Before You Transfer Those Assets in Anticipation of Nursing Home Care, You Should Consider an Irrevocable Medicaid Protection Trust

As many previous blog articles have discussed, many clients contact our office to discuss their concerns regarding nursing home poverty and preserving their assets for their children from nursing home expenses. However, in far too many cases, parents will transfer their assets to their children and out of their name in order to preserve their Medicaid eligibility in the years prior to going into a nursing home. However, there are a number of reasons why you should not simply transfer assets out of your name and to your children simply to maintain your Medicaid eligibility. 

First, Medicaid has a five-year look back period. What this means is that if you transfer assets out of your name specifically for nursing home purposes in order to preserve your Medicaid eligibility within the five year period prior to entering into a nursing home, then the assets that you transferred will still be countable assets toward determining your Medicaid eligibility. Therefore, if you simply transfer your assets out of your name, it is not going to do any good, as those assets will still be countable toward your Medicaid eligibility. 

Second, transferring assets out of your name and to your children can have immediate tax implications and obligations for your children. For example, if you leave an asset to your children at death, the asset has what is called a step-up in tax basis. What this means is that your child’s tax basis for determining tax obligations and liability is the tax basis at the moment of death. What I mean by this is that let’s say you inherit an investment worth $200,000 on the date of death. This means that you own a $200,000 asset for tax purposes, and if you immediately turn around and sell that asset for $200,000, then you would owe no capital gains tax on that $200,000 acquisition. However, if you instead were gifted the same $200,000 asset from a parent, but this asset was only valued at $25,000 when it was acquired, then the child that you gifted the asset to would have to pay capital gains tax on the $175,000 gain that was realized. The reason for this is because when you gift an asset away during your lifetime, it has a carry over tax basis. But when an asset is passed to a loved one at your death, it has a step-up in tax basis.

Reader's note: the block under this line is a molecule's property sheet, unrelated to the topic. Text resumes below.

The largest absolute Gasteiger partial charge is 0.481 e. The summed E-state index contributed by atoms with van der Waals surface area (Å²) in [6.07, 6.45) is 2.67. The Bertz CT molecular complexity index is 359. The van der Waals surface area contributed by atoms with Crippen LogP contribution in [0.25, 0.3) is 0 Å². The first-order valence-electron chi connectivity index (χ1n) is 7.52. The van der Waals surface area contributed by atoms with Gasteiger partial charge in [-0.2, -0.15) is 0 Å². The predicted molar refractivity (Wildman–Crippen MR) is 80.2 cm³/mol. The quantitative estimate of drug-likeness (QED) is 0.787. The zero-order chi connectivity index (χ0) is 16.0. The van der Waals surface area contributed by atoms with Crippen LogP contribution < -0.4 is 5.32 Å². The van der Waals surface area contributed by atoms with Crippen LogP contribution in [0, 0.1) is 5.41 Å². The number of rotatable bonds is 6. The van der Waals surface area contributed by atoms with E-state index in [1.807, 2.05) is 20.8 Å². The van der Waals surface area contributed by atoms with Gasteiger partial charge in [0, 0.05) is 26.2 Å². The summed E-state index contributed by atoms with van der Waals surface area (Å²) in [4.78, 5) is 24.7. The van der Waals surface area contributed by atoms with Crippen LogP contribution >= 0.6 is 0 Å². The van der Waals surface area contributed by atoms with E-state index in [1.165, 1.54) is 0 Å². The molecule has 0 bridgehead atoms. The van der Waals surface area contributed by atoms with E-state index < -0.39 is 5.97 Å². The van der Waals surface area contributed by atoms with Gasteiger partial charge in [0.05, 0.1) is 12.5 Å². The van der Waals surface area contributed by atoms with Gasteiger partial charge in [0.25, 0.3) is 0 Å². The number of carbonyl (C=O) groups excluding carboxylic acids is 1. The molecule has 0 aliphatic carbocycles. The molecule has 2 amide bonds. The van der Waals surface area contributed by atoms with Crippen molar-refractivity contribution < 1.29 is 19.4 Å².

Therefore, instead of simply gifting away all of your assets to preserve your Medicaid eligibility, which may not produce the result that you want, you may instead want to consider an irrevocable Medicaid protection trust. An Irrevocable Medicaid Trust can be used to protect your assets from having to spend them on long-term nursing home care and costs. These type of trusts operate by creating the trust, transferring all of your assets into the name of the trust, while still retaining complete control over the trust assets and retaining all the income produced by any and all of the trust assets. 

However, in order for these trusts to work effectively, you first need to set these trusts up and fund these trusts with all of your assets at least five years before going into the nursing home. In addition, you are further not allowed to remove any of the trust assets from the trust and put them back in your own name. However, you are allowed to make distributions from the trust directly to one of your adult children, and then that adult child or children can return those assets back to you the same day, all without affecting your Medicaid eligibility. 

Finally, if you never go into a nursing home, the irrevocable Medicaid trust also provides a vehicle for your assets to pass to your loved ones outside of probate. Not only does this avoid the tens of thousands of dollars of financial cost that a probate proceeding could entail, but this allows your children and loved ones to obtain the much favorable step-up in basis as opposed to carry over tax basis discussed above.

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